Do you really need gloves?
Gloves aren’t needed when giving routine vaccines in most cases. That’s because vaccine administration is a minimal contact procedure.
The UK infection prevention and control guidance clarifies this. Wearing gloves can get in the way of maintaining good hand hygiene, lead to the spread of infection and cause skin irritation.
It also increases waste production and costs more.
Clean your hands
It’s important to clean your hands between each patient and during the procedure when preparing and administering vaccines. Hand washing or using alcohol hand gel will remove or kill germs, including the SARs-CoV2 virus responsible for COVID-19 disease.
You should stay bare below the elbow, keep nails short, without nail varnish, and avoid wearing jewellery so you can wash hands effectively and ensure good hand hygiene. Maintaining clean hands supports patient confidence and reduces the risk of infection through multiple patient contacts.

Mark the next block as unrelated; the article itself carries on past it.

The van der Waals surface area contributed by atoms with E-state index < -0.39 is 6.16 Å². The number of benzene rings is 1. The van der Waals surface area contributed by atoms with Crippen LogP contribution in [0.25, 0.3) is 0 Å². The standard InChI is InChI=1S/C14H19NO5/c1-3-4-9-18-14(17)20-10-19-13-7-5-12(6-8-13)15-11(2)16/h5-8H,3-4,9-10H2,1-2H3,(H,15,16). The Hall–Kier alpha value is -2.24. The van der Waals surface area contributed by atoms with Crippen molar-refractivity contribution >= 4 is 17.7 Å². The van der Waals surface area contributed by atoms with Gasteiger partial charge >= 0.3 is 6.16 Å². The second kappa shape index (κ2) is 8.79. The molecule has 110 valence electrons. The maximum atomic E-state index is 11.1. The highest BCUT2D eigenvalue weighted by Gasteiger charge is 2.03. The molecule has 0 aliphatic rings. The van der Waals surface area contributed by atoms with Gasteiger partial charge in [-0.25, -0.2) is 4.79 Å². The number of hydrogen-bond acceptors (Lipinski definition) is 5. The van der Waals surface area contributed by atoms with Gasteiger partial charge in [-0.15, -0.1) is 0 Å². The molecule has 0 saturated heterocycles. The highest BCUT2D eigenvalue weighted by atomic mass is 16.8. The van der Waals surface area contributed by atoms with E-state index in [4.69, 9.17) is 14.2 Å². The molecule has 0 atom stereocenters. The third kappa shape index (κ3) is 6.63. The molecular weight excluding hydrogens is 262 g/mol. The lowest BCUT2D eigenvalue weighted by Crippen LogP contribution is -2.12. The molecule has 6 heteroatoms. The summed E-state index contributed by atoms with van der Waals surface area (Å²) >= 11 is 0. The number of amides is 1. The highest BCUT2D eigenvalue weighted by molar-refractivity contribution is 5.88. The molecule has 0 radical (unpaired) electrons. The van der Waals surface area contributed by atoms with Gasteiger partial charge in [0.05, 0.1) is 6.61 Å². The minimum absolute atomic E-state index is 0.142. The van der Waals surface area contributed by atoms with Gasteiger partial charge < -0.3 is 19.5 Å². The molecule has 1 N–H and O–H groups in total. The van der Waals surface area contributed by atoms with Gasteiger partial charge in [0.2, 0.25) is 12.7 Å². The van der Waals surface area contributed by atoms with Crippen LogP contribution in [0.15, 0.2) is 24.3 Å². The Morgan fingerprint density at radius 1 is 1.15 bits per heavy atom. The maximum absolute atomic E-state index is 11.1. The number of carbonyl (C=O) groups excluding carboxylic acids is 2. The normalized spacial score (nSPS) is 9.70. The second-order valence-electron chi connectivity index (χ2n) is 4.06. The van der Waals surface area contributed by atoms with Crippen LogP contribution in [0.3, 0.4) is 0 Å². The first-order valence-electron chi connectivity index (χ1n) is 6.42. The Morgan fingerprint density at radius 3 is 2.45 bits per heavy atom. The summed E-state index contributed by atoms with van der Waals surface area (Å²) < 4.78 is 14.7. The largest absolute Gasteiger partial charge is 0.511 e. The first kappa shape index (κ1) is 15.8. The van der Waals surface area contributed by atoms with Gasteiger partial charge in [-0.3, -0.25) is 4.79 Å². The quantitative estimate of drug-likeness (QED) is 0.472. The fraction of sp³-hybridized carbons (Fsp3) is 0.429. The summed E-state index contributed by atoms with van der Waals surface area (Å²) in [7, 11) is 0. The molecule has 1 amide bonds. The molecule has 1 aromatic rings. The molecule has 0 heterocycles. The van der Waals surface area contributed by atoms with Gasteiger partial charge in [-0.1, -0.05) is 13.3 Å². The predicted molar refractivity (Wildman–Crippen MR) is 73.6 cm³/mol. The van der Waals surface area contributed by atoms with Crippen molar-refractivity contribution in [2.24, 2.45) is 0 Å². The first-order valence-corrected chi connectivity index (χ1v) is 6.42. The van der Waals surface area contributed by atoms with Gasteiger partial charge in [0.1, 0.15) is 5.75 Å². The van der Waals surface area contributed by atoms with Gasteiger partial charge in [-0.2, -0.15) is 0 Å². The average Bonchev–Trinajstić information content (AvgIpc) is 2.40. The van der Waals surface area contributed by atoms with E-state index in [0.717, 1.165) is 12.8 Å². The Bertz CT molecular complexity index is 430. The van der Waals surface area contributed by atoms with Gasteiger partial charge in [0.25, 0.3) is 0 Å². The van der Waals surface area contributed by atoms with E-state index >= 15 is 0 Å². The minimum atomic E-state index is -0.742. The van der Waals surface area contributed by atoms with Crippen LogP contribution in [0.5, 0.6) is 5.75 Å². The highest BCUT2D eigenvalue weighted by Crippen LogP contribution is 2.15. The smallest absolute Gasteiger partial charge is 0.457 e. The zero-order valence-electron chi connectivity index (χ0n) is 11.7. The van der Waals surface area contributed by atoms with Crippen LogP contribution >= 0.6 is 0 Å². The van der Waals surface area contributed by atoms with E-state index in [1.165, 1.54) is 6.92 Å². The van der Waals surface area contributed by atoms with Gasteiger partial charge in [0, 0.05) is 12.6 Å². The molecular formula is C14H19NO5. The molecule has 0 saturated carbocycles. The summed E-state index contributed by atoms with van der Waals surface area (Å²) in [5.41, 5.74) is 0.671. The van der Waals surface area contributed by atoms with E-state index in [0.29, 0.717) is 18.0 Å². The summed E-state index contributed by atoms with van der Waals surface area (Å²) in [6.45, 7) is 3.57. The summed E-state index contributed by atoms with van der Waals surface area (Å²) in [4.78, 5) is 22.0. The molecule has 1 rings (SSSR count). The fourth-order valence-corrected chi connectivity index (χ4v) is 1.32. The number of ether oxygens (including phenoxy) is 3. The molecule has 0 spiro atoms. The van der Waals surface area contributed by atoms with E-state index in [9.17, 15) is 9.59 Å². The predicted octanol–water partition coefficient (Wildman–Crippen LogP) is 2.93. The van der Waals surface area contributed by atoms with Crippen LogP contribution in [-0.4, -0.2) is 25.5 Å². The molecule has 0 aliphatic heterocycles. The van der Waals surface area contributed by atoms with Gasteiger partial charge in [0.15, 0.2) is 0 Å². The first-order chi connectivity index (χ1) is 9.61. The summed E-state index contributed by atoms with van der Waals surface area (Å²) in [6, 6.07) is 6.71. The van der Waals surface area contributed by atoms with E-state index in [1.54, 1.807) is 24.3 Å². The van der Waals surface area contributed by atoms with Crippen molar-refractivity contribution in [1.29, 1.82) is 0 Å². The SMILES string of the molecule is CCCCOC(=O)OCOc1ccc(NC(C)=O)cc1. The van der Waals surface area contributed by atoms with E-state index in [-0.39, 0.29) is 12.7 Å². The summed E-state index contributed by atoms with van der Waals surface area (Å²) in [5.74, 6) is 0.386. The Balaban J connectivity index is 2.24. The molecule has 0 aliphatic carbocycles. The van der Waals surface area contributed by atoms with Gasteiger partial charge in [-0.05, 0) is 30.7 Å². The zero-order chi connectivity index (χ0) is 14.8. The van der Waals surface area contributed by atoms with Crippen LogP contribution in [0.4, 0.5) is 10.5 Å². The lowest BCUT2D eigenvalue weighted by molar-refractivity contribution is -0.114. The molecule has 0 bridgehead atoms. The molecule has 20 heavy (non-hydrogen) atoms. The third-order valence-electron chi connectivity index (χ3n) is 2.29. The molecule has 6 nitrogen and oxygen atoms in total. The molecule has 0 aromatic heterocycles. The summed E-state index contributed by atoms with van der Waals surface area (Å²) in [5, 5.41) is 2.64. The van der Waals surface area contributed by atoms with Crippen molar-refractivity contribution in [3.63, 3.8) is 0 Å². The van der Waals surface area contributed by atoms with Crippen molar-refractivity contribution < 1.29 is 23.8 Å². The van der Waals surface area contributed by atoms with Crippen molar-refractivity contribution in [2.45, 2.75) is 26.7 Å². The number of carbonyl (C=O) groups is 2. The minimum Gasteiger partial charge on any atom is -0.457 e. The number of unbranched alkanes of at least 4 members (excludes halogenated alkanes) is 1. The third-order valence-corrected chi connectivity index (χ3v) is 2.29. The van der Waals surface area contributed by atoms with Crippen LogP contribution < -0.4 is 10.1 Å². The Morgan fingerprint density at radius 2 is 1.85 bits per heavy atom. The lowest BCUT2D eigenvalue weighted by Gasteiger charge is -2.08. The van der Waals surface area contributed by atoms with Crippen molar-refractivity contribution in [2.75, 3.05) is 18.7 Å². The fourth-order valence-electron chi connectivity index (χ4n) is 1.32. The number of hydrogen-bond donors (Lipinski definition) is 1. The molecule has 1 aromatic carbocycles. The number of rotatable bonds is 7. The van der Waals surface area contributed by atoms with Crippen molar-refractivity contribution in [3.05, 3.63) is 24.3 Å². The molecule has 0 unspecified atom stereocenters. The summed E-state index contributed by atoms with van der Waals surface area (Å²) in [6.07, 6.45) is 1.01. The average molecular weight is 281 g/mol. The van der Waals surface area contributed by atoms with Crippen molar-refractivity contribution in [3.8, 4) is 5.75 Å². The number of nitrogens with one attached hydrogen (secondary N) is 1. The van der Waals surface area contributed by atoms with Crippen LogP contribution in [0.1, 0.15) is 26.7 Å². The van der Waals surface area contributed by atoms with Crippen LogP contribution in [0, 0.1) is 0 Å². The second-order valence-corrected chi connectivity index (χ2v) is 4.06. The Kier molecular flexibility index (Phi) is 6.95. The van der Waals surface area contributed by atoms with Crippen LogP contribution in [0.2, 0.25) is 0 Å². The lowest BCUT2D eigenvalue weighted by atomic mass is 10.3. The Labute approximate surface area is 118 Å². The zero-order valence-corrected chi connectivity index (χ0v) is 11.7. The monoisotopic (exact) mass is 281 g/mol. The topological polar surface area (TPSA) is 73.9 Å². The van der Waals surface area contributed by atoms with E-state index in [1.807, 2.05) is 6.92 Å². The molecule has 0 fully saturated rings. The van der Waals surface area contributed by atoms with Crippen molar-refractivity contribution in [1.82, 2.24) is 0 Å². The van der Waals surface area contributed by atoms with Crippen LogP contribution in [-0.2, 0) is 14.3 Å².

Use hand cream
Frequently washing hands and using alcohol gel can make hands sore but wearing gloves doesn’t avoid this. Use hand creams and emollients regularly to minimise dryness and maintain skin integrity.
If you’ve assessed your risk and think you do need to wear gloves, you must remember that gloves are single use, they must be changed between each patient and you must clean your hands before putting on a new pair.
Gloves should not be washed and alcohol gel can’t be used to clean them.
- Explore the RCN COVID-19 workplace risk assessment toolkit.
- Download our poster about wearing gloves when giving vaccines.
- Read our full guidance on glove use and the prevention of work-related dermatitis.